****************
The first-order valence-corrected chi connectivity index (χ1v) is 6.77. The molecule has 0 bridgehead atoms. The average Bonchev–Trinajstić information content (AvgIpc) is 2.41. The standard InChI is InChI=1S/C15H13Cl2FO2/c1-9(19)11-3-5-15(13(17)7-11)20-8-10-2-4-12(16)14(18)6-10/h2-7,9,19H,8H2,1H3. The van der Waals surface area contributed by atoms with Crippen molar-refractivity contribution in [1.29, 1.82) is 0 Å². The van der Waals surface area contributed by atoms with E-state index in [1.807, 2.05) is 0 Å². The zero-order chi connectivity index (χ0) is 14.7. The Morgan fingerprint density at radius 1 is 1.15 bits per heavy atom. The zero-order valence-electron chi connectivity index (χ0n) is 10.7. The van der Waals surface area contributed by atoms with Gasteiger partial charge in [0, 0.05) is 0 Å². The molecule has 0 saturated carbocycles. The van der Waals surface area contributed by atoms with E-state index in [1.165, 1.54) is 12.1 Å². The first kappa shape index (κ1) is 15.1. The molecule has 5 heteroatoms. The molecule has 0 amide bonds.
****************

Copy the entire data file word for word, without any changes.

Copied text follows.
The first-order valence-corrected chi connectivity index (χ1v) is 6.77. The molecule has 0 bridgehead atoms. The average Bonchev–Trinajstić information content (AvgIpc) is 2.41. The standard InChI is InChI=1S/C15H13Cl2FO2/c1-9(19)11-3-5-15(13(17)7-11)20-8-10-2-4-12(16)14(18)6-10/h2-7,9,19H,8H2,1H3. The van der Waals surface area contributed by atoms with Crippen molar-refractivity contribution in [1.29, 1.82) is 0 Å². The van der Waals surface area contributed by atoms with E-state index in [1.807, 2.05) is 0 Å². The zero-order chi connectivity index (χ0) is 14.7. The Morgan fingerprint density at radius 1 is 1.15 bits per heavy atom. The zero-order valence-electron chi connectivity index (χ0n) is 10.7. The van der Waals surface area contributed by atoms with Gasteiger partial charge in [0, 0.05) is 0 Å². The molecule has 0 saturated carbocycles. The van der Waals surface area contributed by atoms with E-state index in [1.165, 1.54) is 12.1 Å². The first kappa shape index (κ1) is 15.1. The molecule has 5 heteroatoms. The molecule has 0 amide bonds.